In its seventeenth annual report to Congress on the competitive state of the U.S. video services sector, the FCC repeated its approach to last year’s report by declining to state whether the video marketplace is competitive. The report, issued last Friday, nevertheless points to a continuing decline in households that subscribe to cable-based multichannel video program distributors (MVPDs). The report also emphasizes “the continuing development, and consumer usage, of time and location shifted viewing of video programming, the expansion of digital and high definition programming, and the progress of the online video industry” as the most significant trends to impact the industry since the publication of the sixteenth annual report.
Based on marketplace data that covers the 2014 calendar year, the report depicts a slight, but noteworthy decline in total MVPD households from 101.7 million to 101.6 million, with nearly all the losses coming from the cable MVPD category. While cable MVPD households fell from 55.1 million to 53.7 million during the period in question, subscribership to telcobased MVPDs rose from 11.8 million to 13.2 million to make up for the cable shortfall. There was no discernable change in the number of satellite MVPD households during 2014.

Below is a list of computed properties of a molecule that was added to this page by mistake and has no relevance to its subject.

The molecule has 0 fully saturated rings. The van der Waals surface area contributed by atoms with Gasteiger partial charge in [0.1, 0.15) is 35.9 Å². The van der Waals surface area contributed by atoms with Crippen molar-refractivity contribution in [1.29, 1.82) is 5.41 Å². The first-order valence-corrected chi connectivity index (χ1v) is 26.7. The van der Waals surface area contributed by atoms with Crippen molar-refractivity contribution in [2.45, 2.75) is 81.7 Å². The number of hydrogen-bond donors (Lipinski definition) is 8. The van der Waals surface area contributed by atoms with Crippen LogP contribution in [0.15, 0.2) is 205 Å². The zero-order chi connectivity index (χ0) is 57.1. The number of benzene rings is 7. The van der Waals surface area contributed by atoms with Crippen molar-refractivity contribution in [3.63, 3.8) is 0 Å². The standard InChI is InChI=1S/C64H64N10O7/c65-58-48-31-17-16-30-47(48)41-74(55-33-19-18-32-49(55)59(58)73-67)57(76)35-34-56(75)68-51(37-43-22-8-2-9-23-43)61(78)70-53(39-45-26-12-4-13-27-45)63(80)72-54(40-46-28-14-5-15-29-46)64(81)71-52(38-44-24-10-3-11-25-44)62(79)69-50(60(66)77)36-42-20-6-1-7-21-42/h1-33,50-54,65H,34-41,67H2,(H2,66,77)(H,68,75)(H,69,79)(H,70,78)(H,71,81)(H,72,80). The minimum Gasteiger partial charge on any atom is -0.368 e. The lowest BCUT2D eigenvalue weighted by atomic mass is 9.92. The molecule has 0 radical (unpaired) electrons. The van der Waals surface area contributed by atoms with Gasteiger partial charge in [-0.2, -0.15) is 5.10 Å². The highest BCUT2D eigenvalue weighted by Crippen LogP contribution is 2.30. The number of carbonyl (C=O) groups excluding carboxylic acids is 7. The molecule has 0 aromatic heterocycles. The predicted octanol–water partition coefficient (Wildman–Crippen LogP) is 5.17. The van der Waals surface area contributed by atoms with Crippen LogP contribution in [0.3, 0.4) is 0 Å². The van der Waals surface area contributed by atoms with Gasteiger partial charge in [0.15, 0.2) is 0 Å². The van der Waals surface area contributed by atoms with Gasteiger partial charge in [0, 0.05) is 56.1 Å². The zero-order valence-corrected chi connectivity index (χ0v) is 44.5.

Despite the decline in cable MVPD subscribership, the report contends that “MVPDs continue to increase video revenue, in part, by raising the prices charged for video services.” Although cable and direct broadcast satellite MVPD revenues rose by 1.3 percent and 5.2 percent, respectively, during 2014, the report stipulates that additional revenues have failed “to keep up with increased MVPD costs, especially programming costs,” as evidenced by a 1.9% decline in average video profit margins by the top three cable MVPDs. Meanwhile, as it cites “a variety of mechanisms” used by MVPDs and broadcasters “to respond to consumers’ desire to watch video on a time-shifted basis, either on television sets or on other screens,” the report spotlights Nielsen Reports data showing an uptick (9.8% to 9.9%) in the percentage of U.S. households that rely exclusively on over-the-air television broadcasting. Figures provided by the National Association of Broadcasters further indicate that 21.9% of U.S. households have at least one television set that is used exclusively for over-the-air programming.
Unlike previous FCC reports on MVPD competition that were voted on by the agency’s commissioners, Friday’s report was adopted under delegated authority by the FCC Media Bureau. While staff members of the Media Bureau and the office of FCC Chairman Tom Wheeler offered no comment, FCC Commissioners Ajit Pai and Michael O’Rielly protested the decision process in a joint statement. Emphasizing that Congress has vested the FCC “with the duty to provide an annual report on the status of competition in the market for the delivery of video programming” Pai and O’Reilly questioned: “who’s afraid of a Commission vote?”